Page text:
When a movie’s tag line (in HUGE letters that take over the entire movie poster) read "The Most Terrifying Film You will Ever Experience," it has a lot to live up to. I mean, it’s not even a critic’s quote. It’s the studio basically patting themselves on the back and making a promise to the audience. So the question is... are they full of hot air? Or will this film scare the crap out of you?
"Evil Dead," the 2013 reboot of the classic 1981 horror film, will not take over the mantle of "most terrifying." In fact, it won’t take the mantle for most original, inventive, or bloody either. Oh, it’s got blood, buckets and buckets of blood. The gore is rampant. But... haven’t we seen all of this before? Not even just in the original film, but in hundreds of horror films since?
"The Evil Dead" was written and directed by Sam Raimi and released on very few screens in 1981. It took four years to complete and was released unrated which limited its playability. (Oddly, now it’s shown uncut on television showing how rating restrictions have changed.) Over the years it became a cult hit on VHS and spawned two popular sequels. Now, under the tutelage of Sam Raimi himself, he has produced a remake directed by newcomer Fede Alvarez whose short film "Panic Attack!" won him acclaim and attention of the industry. He proposed a remake of the film and his revamped story won over Raimi and producer Bruce Campbell (who played the role of Ash in the original films).
So here’s the basic premise: Five young adults gather together at a remote family cabin to tend to their childhood friend Mia ("Suburgatory’s" Jane Levy) who has decided to give up drugs cold-turkey and needs to be watched over as she goes through withdrawal. Joining her are absentee brother David (Shiloh Fernandez, "Red Riding Hood"), bookish Eric (Lou Taylor Pucci, "Personal Velocity"), RN Olivia (Jessica Lucas, "Cloverfield") and David’s girlfriend Natalie (Elizabeth Blackmore, "The Legend of the Seeker").
Once Mia dumps her drugs and starts freaking out, she notices a terrible smell. The five discover a secret passage into the basement where they find dead cats hanging in a room that looks sacrificial. There, they discover a book whose cover is made of human skin and whose pages are clearly the work of Satan worshippers. However, neatly scrawled notes saying "DON’T DO THIS" or "DON’T DO THAT" warn the reader on every page not to read anything in the book. Of course, Eric instantly reads a bunch of nonsensical words and, before you can say "tree rape," Mia is attacked by a thicket and raped by some sort of vomit-branch (or something like that, because there’s also a creepy looking girl that follows her around acting weird and throwing up twigs).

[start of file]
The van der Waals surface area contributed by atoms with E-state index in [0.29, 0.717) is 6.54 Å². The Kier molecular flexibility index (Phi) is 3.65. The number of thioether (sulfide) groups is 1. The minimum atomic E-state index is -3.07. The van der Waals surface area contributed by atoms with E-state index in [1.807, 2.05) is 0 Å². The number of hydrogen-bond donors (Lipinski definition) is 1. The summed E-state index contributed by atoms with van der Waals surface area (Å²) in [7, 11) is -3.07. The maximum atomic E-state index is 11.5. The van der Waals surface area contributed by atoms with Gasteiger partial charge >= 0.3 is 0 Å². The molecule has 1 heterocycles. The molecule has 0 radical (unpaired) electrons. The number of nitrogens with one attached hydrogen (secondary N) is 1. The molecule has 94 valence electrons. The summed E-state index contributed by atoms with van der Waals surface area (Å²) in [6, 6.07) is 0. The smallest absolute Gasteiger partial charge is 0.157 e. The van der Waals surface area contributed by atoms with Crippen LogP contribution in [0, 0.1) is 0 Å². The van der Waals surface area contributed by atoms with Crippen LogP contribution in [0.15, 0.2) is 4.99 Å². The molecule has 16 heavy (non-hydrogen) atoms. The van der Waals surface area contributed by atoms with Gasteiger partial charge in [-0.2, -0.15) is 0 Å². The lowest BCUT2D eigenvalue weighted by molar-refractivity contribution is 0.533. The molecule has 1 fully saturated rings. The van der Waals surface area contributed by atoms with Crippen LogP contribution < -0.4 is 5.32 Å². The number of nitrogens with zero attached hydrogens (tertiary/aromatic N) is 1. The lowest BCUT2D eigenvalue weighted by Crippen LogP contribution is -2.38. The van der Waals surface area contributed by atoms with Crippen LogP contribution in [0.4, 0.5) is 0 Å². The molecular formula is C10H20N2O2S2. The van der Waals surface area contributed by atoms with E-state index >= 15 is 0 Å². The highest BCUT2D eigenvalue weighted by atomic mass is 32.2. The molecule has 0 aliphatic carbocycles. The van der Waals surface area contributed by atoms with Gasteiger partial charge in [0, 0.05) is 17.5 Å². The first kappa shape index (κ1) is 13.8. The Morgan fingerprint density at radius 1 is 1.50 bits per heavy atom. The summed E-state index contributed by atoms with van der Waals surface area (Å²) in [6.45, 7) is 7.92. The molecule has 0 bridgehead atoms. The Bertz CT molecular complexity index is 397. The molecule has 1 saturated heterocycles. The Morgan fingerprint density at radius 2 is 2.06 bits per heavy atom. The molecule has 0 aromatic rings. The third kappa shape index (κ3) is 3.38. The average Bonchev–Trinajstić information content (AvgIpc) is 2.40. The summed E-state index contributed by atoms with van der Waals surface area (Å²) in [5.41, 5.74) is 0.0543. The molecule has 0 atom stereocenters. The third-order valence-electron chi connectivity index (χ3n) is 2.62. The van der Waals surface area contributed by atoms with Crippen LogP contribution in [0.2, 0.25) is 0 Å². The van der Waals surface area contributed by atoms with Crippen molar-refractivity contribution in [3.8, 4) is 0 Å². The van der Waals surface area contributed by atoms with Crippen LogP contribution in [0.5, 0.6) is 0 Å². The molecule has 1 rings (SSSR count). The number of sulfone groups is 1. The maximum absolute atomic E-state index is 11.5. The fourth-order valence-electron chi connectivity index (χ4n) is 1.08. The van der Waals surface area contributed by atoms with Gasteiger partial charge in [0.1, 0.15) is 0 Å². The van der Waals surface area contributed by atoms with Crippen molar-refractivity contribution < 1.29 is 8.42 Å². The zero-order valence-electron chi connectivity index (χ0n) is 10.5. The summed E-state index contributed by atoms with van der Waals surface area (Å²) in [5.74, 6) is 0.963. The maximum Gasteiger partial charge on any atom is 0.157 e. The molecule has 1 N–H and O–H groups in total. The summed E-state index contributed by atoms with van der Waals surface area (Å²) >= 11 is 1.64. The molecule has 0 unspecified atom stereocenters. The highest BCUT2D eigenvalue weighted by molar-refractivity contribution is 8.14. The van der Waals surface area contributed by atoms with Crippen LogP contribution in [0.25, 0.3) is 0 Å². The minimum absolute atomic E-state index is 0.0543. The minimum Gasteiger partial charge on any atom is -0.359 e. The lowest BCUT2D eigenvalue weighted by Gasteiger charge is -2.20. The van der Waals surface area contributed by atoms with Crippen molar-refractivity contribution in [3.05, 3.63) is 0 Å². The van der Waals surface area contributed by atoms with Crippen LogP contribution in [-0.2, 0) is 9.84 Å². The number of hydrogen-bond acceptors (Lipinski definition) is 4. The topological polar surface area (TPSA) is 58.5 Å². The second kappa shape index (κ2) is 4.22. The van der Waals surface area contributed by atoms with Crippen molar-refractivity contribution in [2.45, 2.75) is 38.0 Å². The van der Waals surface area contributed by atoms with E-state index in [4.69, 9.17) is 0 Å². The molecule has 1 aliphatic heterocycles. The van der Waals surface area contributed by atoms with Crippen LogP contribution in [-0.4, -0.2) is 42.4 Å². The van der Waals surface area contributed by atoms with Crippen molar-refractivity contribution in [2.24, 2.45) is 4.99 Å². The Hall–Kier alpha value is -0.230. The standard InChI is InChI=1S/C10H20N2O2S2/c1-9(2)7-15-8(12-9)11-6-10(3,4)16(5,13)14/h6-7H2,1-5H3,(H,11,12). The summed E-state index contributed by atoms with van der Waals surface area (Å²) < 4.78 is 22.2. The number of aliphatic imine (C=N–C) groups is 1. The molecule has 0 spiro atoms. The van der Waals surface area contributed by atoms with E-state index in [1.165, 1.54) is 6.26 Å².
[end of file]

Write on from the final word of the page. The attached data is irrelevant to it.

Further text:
She runs back home and tells her friends she was attacked (not "raped," just attacked) and they don’t believe her because, you know, she’s a drug addict and probably hallucinating through her withdrawals. Soon enough, all is not right with Mia and grisly deaths, torn flesh, and blood rain become the order of the day.
It seems the filmmakers assume that overt gore is what is supposed to be terrifying. Sure, it’s horrific, but terrifying? Eh. For the most part the crew used practical effects to show a girl slicing her arm off with a meat carver or cutting her jaw off with a piece of glass. Cool. Sure. Way to go special effects artists! But that’s all that is wowing us. The technical aspect? The problem is that you are literally accosted by gory scenes and blood. After forty-five minutes of this you get desensitized to it and it actually gets kind of boring.
The story itself doesn’t make a lot of sense. Something about some creepy demon that will rise if five people are killed or something. It’s supposed to be the ultimate evil. Sure, the finale is suspenseful and the last ten minutes or so are fun, but was I scared? No. Was I even mildly terrified? Not at all.
The other problem is the characters. Natalie barely speaks in the film. In fact, she is such a non-entity you forget she’s in the movie until she suddenly reacts to something and you think, "oh yeah. Her." Pucci’s Eric is a head-scratcher because you can’t tell if he called the demons on purpose or not. You also wonder what happened to his acting talent because it is not on display in this film. It feels as though he’s embarrassed to be there. Lucas, Fernandez, and Levy all bring a little bit more to their work with Levy having the most to do. While some of her "possessed state" antics are laughable, it’s not really her fault. It’s just not frightening to see a young woman prance around giggling and swearing in a demon voice. It’s been done so many times and been spoofed ad nauseam that you can’t really go back to it being in any way frightening.
Technically, the film is well made with effective (yet expected) production design by Rob Gillies ("Boogeyman") and beautiful cinematography by Aaron Morton. Director Alvarez has talent for sure, but without any true scares and without much in the way of characters to root for, the movie feels stale and weirdly dull at times. Even when one character chases two others with a nail gun, the audience finds itself just waiting for the sequence to end.
The original was something brand new for audiences. It was gory when gore wasn’t as grotesque as it is today, and it was creepily atmospheric. It became a cult sensation for the very fact that it was something new. With the brand new "Evil Dead" we are given a scenario we’ve seen a hundred times by now: Five moody young adults trapped in an isolated cabin where some supernatural force knocks them off one by one. Does it have some entertainment value for lovers of the genre? Sure it does. But when someone asks you what you thought and your only response is "meh," that’s a problem. And it’s certainly not the most terrifying film you will ever experience. Please.